Perhaps it’s just one of those days, with the mind so wandering that unrelated topics blur together, but Dan Yorke’s discussion on WPRO of the Massachusetts bake sale ban set off a mental chain reaction. Here’s a story on the subject:
A state law goes into effect in August that tries to limit kids’ access to unhealthy food from a half-hour before the school day until a half-hour after it ends.
But the Department of Public Health wants the restrictions around the clock. Its new guidebook says schools are encouraged to apply the nutrition standards at all times.
According to such junk-food activists as PTO members and parents seeking to raise money for music programs and other activities that keep kids off the couch, elimination of everything from bake sales to door-to-door fundraising drives to athletic-event concession stands could cost the kids big. Some might suggest that increasing the difficulty of maintaining programs that keep students moving is contrary to the goal of healthy living.
The direct links are likely limited, but MA’s nanny-state restriction feels of a kind with First Lady Michelle Obama’s initiatives for healthier eating, which have been running into the cold reality of economics:
After vowing to open more than 1,000 stores selling fresh fruit and vegetables in underserved urban neighborhoods, or “food deserts,” grocers have opened a fraction of them, putting in jeopardy Michelle Obama’s effort to improve food choices for low-income Americans.
The reasons stores don’t open in certain places tend to have something to do with the fact that they cannot make money there. Any concessions to the First Lady, therefore, would have to be in response to some other incentive, and ultimately the costs will be passed on to others, in some way — probably indirectly. It isn’t inconceivable that increased prices at profitable Walmarts (for example) could squeeze household budgets, driving families to cheaper, more processed, and less healthy dietary alternatives, all in the name of placing food before people who have not demonstrated much demand for it.
Meanwhile, today’s light news (so to speak) comes via a Centers for Disease Control (CDC) report that Americans are on a trend toward pervasive obesity:
Even if the skyrocketing rates of obesity level off, 42 percent of Americans will be obese and 11 percent will be severely obese by the year 2030, a new report predicts.
That means 32 million more people will be tipping the scales in the wrong direction, costing the country billions, according to the study, appearing online May 7 in the American Journal of Preventive Medicine.
So, at least by correlation, we have accelerating attempts to dictate what Americans can eat, where, and when on one hand and continuing trends toward heaviness on the other. The cause and effect could go either or neither way, but one must question whether the fact that we used to be lighter while at the same time free to indulge our taste buds should come into consideration.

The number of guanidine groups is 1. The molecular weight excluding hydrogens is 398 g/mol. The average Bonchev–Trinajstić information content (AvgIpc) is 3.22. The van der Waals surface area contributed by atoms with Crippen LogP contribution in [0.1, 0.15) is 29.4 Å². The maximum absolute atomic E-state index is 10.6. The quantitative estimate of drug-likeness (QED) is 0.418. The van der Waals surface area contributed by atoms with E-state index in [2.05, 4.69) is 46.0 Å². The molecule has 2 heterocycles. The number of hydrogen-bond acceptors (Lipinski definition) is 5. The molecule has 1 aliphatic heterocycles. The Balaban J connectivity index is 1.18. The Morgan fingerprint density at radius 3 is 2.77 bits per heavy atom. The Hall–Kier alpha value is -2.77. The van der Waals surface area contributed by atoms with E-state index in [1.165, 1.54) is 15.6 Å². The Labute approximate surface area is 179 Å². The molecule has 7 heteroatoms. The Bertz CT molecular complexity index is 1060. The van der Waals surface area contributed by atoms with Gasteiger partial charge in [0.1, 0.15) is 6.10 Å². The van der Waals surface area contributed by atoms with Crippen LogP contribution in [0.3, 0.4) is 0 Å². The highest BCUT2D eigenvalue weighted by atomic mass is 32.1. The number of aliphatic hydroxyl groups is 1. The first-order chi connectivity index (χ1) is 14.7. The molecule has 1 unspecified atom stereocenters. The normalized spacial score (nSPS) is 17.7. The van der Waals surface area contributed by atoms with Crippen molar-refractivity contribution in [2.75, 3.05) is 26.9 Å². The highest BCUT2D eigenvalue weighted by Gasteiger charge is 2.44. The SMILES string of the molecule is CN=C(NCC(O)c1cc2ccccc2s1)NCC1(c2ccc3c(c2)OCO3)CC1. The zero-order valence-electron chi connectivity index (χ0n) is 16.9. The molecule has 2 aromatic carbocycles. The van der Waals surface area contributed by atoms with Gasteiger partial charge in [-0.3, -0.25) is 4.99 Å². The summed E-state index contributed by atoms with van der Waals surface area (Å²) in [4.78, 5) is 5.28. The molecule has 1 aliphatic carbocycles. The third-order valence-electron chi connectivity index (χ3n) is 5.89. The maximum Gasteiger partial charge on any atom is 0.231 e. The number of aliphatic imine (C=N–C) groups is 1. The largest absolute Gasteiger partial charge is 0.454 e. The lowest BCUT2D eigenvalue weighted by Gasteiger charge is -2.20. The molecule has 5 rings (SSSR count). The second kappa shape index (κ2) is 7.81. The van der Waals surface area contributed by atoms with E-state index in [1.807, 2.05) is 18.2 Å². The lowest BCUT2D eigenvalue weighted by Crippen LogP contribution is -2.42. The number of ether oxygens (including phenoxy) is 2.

There’s something happening culturally, probably under the influence of economics, that’s overwhelmed the government’s ability to juggle unintended consequences. Our kids have been increasingly drawn and dragged to more sedentary (albeit safer) activities, and it’s been going on for long enough that the habits are making their way into grown generations.
American occupations are moving in the same direction. Where once five carpenters spent the day swinging hammers, one now taps a nail gun. Where once a secretary may have been up and down to the filing cabinet and up and down the stairs to other offices, she now clicks her way through files and emails. And on a macro scale, the emphasis on college-educated careers and a constrained notion of a “knowledge-based economy” has the implicit promise of jobs that are not only better paying, but also physically easier.
Thus does the jumble of cause, effect, and correlation come around to my last bookmarked essay, by Bret Stephens, in the Wall Street Journal. It’s a letter to the graduating collegiate Class of 2012:
No doubt some of you have overcome real hardships or taken real degrees. A couple of years ago I hired a summer intern from West Point. She came to the office directly from weeks of field exercises in which she kept a bulletproof vest on at all times, even while sleeping. She writes brilliantly and is as self-effacing as she is accomplished. Now she’s in Afghanistan fighting the Taliban.
If you’re like that intern, please feel free to feel sorry for yourself. Just remember she doesn’t.
Unfortunately, dear graduates, chances are you’re nothing like her. And since you’re no longer children, at least officially, it’s time someone tells you the facts of life.
Perhaps aversion to such facts of life as Stephens goes on to describe lurk behind our unhealthy lifestyles and susceptibility to nanny-state solutions. Maybe we should be a little less timid about teaching that even one’s own self esteem ought to be earned. It could be that our systematic elimination of the necessity to just get up and go (through wealth, technology, safety nets, and unqualified tolerance) has created a culture in which fewer and fewer of us learn to enjoy doing just that. Learning to love that which must be done is a chosen state of mind, a skill, and it withers to the extent that we believe that the world owes us all a path toward both leisure and gratification.
Purchasing a cupcake on the way to practice with money earned from the morning paper route was once a very tangible way to taste the rewards of labor. Perhaps a culture that has lost its sense of work will inevitably empower do-gooders to take its treats away.